The gentle bikie Ringo, aka Paul Kean

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Exactly a month to the day, since my mini excavator arrived, Ringo rode in on his beefy Royal Enfield Bullet motorbike. Given that he looks like a jazz musician, you would have thought the long yellow box he was carrying housed a trombone; but no, it contained laser surveying levels. Bike’s panniers were stuffed with a backpack, cameras, projector, working boots and a large machete. “To clear the thickets,” he said.

I soon discovered Ringo packed between his ears and in his heart, a great passion for earthworks, rain water harvesting and permaculture. He had been a bikie in Australia -he has tattoos all over to prove that- and says permaculture changed him overnight. Now, what other magic permaculture has wrought, I would like to know. He turned Buddhist as well.

Paul Kean’s nickname Ringo, is appropriate. I counted four rings on his face including one on his nose. “I had more when I was a bikie,” he informed. As a permaculturist he has worked in Japan, Thailand, Vietnam and Australia. Somehow, India had beckoned him and he thought he could travel the country on his bike and work as a permaculture consultant

Our initial contact had been by email. Within an hour of his arrival on Aug 30, 2009, I was to marvel at the coincidences on offer. I had bought the excavator and for a month had been gamely digging swales, the while teaching myself to operate the machine. I had already dug a 200′ long swale. And Ringo, it turned out had been an industrial grade earthmover operator for 25 years!ringo2.jpg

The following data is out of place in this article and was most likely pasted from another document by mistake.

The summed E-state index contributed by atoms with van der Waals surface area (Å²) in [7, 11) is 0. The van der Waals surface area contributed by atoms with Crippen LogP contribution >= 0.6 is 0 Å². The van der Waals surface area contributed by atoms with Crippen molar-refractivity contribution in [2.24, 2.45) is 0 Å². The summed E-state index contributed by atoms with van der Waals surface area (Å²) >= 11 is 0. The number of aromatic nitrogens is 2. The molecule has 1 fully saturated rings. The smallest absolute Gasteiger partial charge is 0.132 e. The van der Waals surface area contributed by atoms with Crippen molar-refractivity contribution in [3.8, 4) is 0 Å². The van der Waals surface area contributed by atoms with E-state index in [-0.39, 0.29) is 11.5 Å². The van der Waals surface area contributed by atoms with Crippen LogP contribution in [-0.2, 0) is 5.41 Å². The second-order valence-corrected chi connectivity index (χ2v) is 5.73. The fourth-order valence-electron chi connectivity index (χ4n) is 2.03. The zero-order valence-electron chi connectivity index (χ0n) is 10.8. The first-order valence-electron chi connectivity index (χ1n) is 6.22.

I had painstakingly picked out the contour line for my first swale using an A-Frame. It’s accurate but a lot of work. I had grimly resolved I’d discover the contours in the remaining 12 acres over time as I went. I had contacted a topo surveying company, to getthe job done quickly, but they were both expensive and more specialised in real estate developer work. Here was Ringo with his laser levels, telling me he can do the whole mapping in two days.

pointReturn was being directed me, a permaculture novice, albeit an enthusiastic one. Ringo breathes it and has worked his hands in the soil for several years. He was brimming with ideas and suggestion for me, thirteen to the dozen.

Were I man of religion I might have attributed it all to divine guidance; not being one, I am driven to wonder how I might explain all this! Anyway, Ringo got busy within hours of our first meeting and began surveying the land. The sun was harsh and the A-Team assisting him was worn weary but Ringo stomped on. Alignments of five more swales were picked and marked.

After a break of two weeks, Ringo was back. He began digging the first of the five swales. It was an object lesson in hard work, mastery of the machine and feel for the landscape. I am still proud of the first swale I had dug on my own. After all, I am a self-taught man with an experience of just a month. But no shame at all in admitting Ringo’s is skill of another order altogether. See the picture below of the swale he dug.

Ringo is meant for a large scale project than the 18 acres that pointReturn is. Whoever hires him will be rewarded handsomely. But I hope they hire him after he is done with pointReturn.

You can mail Ringo at this address: ringoplantfreak@gmail.com His website is alas not updated often but here’s the nice story of how he decided to come to India. While at his site do also check out the interesting permaculture links and videos he has listed in the sidebar

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